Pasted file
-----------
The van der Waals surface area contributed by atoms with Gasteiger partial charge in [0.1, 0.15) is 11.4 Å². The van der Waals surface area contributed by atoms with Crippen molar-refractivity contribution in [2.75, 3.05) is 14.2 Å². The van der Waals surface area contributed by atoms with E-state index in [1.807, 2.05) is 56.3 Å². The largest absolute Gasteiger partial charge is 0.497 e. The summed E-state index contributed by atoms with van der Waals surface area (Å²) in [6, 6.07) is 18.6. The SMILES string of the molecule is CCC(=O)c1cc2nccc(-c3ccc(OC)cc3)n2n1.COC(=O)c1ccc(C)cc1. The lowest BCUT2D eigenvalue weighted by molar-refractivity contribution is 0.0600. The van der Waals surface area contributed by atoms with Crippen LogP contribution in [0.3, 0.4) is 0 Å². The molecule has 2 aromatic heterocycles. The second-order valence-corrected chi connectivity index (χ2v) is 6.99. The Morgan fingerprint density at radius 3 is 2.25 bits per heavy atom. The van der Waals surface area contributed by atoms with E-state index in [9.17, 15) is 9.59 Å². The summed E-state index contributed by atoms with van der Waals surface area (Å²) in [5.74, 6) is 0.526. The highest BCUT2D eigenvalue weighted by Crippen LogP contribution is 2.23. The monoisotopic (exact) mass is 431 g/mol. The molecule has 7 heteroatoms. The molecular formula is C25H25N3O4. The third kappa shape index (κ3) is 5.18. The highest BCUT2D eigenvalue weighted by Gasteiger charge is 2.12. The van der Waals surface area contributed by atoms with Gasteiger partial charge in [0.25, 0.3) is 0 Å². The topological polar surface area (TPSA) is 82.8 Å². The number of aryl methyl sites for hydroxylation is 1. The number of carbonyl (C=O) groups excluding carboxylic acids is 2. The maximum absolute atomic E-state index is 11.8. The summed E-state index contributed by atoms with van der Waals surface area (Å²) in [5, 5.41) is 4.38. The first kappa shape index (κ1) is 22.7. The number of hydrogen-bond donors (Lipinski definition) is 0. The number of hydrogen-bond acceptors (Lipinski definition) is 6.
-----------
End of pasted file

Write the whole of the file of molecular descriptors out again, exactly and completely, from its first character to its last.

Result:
The van der Waals surface area contributed by atoms with Gasteiger partial charge in [0.1, 0.15) is 11.4 Å². The van der Waals surface area contributed by atoms with Crippen molar-refractivity contribution in [2.75, 3.05) is 14.2 Å². The van der Waals surface area contributed by atoms with E-state index in [1.807, 2.05) is 56.3 Å². The largest absolute Gasteiger partial charge is 0.497 e. The summed E-state index contributed by atoms with van der Waals surface area (Å²) in [6, 6.07) is 18.6. The SMILES string of the molecule is CCC(=O)c1cc2nccc(-c3ccc(OC)cc3)n2n1.COC(=O)c1ccc(C)cc1. The lowest BCUT2D eigenvalue weighted by molar-refractivity contribution is 0.0600. The van der Waals surface area contributed by atoms with Crippen LogP contribution in [0.3, 0.4) is 0 Å². The molecule has 2 aromatic heterocycles. The second-order valence-corrected chi connectivity index (χ2v) is 6.99. The Morgan fingerprint density at radius 3 is 2.25 bits per heavy atom. The van der Waals surface area contributed by atoms with E-state index in [9.17, 15) is 9.59 Å². The summed E-state index contributed by atoms with van der Waals surface area (Å²) in [5.74, 6) is 0.526. The highest BCUT2D eigenvalue weighted by Crippen LogP contribution is 2.23. The monoisotopic (exact) mass is 431 g/mol. The molecule has 7 heteroatoms. The molecular formula is C25H25N3O4. The third kappa shape index (κ3) is 5.18. The highest BCUT2D eigenvalue weighted by Gasteiger charge is 2.12. The van der Waals surface area contributed by atoms with Gasteiger partial charge in [0.25, 0.3) is 0 Å². The topological polar surface area (TPSA) is 82.8 Å². The number of aryl methyl sites for hydroxylation is 1. The number of carbonyl (C=O) groups excluding carboxylic acids is 2. The maximum absolute atomic E-state index is 11.8. The summed E-state index contributed by atoms with van der Waals surface area (Å²) in [5, 5.41) is 4.38. The first kappa shape index (κ1) is 22.7. The number of hydrogen-bond donors (Lipinski definition) is 0. The number of hydrogen-bond acceptors (Lipinski definition) is 6.